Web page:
CPJ Blog

Press Freedom News and Views

Mohamed Keita

Mohamed Keita is advocacy coordinator for CPJ's Africa Program. Keita has written about independent journalism and development in sub-Saharan Africa for publications including The New York Times and Africa Review, and has appeared on NPR, the BBC, Al-Jazeera, and Radio France Internationale. Keita has also given presentations on press freedom at the World Bank, U.S. State Department, and universities. Follow him on Twitter: @africamedia_CPJ.

2011


Blog   |   Eritrea

Solomon Abera, who voiced end of Eritrean free press, dies

Solomon Abera was once a presenter for state television ERI-TV. (Solomon Abera)

The name Solomon Abera will forever be etched in the collective memory of Eritrea's press corps. On September 18, 2001, as the world focused its attention on the terrorist attacks on the United States, the government of Eritrea borrowed Abera's voice to sound the death knell, on state-controlled airwaves, of the Red Sea nation's independent press. Shortly after Abera read the announcement, the government rounded up leading independent newspaper editors and a dozen ruling-party dissidents calling for democratic reform -- all of whom have disappeared in custody.

Ten years to the day after being handed one of the most chilling news items he ever read on Dimtsi Hafash radio during his 14 years as a reporter, presenter, producer, and commentator, Abera reflected on the experience on our blog.

Today, we learned that Solomon Abera, who lived in exile in Germany after fleeing government censorship and intimidation in 2005, is no more.

December 2, 2011 5:12 PM ET

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Blog   |   Gambia

Gambia VP touts tourism, downplays human rights issues

Gambian Vice-President Isatou Njie-Saidy (AFP)

The Gambia has an image problem: Dubbed the "Smiling Coast of Africa," it is a tourist destination, but its government has one of the region's worst records of human rights abuses. On Tuesday, at an African tourism promotion event in New York City, Gambian Vice-President Isatou Njie-Saidy headed a delegation working toward improving the negative perceptions of the country.

In a discussion with Njie-Saidy after the event, I mentioned to her that an Internet search of the Gambia yields many results about its human right abuses. In response, she shifted the topic to the United States: "Do they tell you about Guantánamo Bay? Seems like a human rights issue," she said. "And, you know, in the Internet, you have a lot of garbage. ... Don't believe everything you read: You have to look in between." She later accused social media of peddling untruths: "Social media is the problem," she said.

September 21, 2011 3:26 PM ET

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Blog   |   Democratic Republic of the Congo

DRC journalists urge ruling party to halt abuse

Marchers urge ruling party to end abuse. (John Bompengo)

An estimated 200 Congolese journalists marched to the National Assembly in Kinshasa on Friday to show their outrage over reports that supporters of incumbent President Joseph Kabila have physically and verbally abused members of the press.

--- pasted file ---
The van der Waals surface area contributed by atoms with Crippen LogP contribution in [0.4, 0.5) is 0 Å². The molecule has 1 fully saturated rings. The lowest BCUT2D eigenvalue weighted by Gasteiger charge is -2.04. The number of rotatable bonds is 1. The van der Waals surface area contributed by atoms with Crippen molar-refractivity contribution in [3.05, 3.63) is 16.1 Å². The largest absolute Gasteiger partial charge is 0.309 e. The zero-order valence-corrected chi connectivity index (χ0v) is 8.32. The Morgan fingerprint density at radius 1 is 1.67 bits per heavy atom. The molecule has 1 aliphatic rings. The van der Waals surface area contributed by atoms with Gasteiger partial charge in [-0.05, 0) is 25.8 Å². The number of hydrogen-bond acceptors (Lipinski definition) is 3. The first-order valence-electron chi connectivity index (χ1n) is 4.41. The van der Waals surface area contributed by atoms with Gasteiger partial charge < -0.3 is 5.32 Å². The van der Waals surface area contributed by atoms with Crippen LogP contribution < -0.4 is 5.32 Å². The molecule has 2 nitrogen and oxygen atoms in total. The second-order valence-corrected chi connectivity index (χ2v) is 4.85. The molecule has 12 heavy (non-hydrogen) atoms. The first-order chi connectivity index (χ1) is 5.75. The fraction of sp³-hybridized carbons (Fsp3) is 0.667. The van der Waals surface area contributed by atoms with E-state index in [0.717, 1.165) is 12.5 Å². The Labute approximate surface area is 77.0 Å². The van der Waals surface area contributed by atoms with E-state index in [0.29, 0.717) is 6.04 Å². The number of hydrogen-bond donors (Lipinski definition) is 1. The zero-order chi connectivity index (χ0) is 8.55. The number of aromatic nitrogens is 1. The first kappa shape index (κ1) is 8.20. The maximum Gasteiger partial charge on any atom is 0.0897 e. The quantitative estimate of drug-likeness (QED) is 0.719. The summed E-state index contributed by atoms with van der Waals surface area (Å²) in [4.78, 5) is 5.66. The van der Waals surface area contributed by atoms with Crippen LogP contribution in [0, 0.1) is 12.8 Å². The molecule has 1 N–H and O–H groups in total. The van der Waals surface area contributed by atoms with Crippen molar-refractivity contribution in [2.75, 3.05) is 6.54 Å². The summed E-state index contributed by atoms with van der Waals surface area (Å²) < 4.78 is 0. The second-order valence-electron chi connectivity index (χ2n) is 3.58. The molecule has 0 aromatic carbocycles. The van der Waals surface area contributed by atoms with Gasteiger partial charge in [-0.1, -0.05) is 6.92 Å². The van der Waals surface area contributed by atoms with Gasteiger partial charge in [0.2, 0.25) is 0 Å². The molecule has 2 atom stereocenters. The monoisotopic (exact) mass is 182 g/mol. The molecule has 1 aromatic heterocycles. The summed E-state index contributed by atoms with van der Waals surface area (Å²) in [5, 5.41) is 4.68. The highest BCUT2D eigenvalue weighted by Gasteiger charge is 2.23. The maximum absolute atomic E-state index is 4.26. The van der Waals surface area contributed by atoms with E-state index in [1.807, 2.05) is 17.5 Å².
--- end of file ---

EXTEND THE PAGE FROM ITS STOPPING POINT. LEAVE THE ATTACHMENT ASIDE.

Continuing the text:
August 29, 2011 3:12 PM ET

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Blog   |   Burundi

Burundi's journalists and lawyers face intense harassment

Rugurika (CPJ)

It's possible that no journalist in the world has received more court summonses in recent weeks than Editor Bob Rugurika of Burundi's Radio Publique Africaine (RPA), a station founded by CPJ award-winner Alexis Sinduhije.

On Tuesday, for the fifth time since July 18, Rugurika was interrogated by a magistrate in the capital, Bujumbura, about programs aired by his station, according to news reports and CPJ research. The magistrate allegedly asked Rugurika to "correct" a broadcast that pointed out that a 1996 U.N. report had implicated an official involved in the setting up of Burundi's Truth and Reconciliation Commission in a massacre, RPA Editor-in-Chief Eric Manirakiza told CPJ.

Blog   |   Togo

Togo journalists protest purported security threats

Togolese journalists at Saturday's protest. (Sylvio Combey)

Dozens of Togolese journalists marched in the capital, Lomé, on Saturday to call attention to reported allegations that government security agents planned to retaliate against critical reporters. The allegations themselves are in dispute--the government called them "fabricated"--but they are set against a recent U.N. report expressing concern over the official use of arbitrary detention and the alleged use of torture.

Blog   |   Guinea

Guinea's censorship order puts RFI in difficult spot

AFP

On Monday, Guinea's state-controlled media regulatory agency imposed a "temporary" ban on media coverage of the July 19 attack on the private residence of President Alpha Condé, silencing private radio and television talk programs in which critical questions were being raised about the episode. In such circumstances, Guinean listeners turn to foreign media outlets such as France's state-funded international broadcaster, Radio France Internationale (RFI), the most popular station in Francophone Africa. With programs such as "Appels Sur L'actualité," a daily news call-in show, RFI is considered by millions of African listeners to be an essential source of news and information. 

July 28, 2011 6:01 PM ET

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Blog   |   Ethiopia

UNHCHR grills Ethiopia on anti-terror law

Ethiopian officials were defiant in the face of U.N. questioning (UN)

This week, the Human Rights Committee of the U.N. High Commissioner for Human Rights reviewed Ethiopia's compliance with the International Covenant on Civil and Political Rights, including its press freedom record. Peppered with questions about an indefensible record of abuse--jailing the second largest number of journalists in Africa and leading the continent in Internet censorship--representatives of the Ethiopian government responded with cursory talking points and bold denials in contradiction of the facts.

Blog   |   Senegal

Mission Journal: Politics influence justice in Senegal

President Wade protected a protege accused of orchestrating anti-press attacks. (AFP/Filippo Montegorte)
Senegalese journalists say justice is not on their side when they are victims of abuse by powerful officials or security forces. I met recently in Dakar with journalists targeted with criminal acts in apparent reprisal for their work. In these two high-profile cases, CPJ has found evidence of political influence on the judiciary.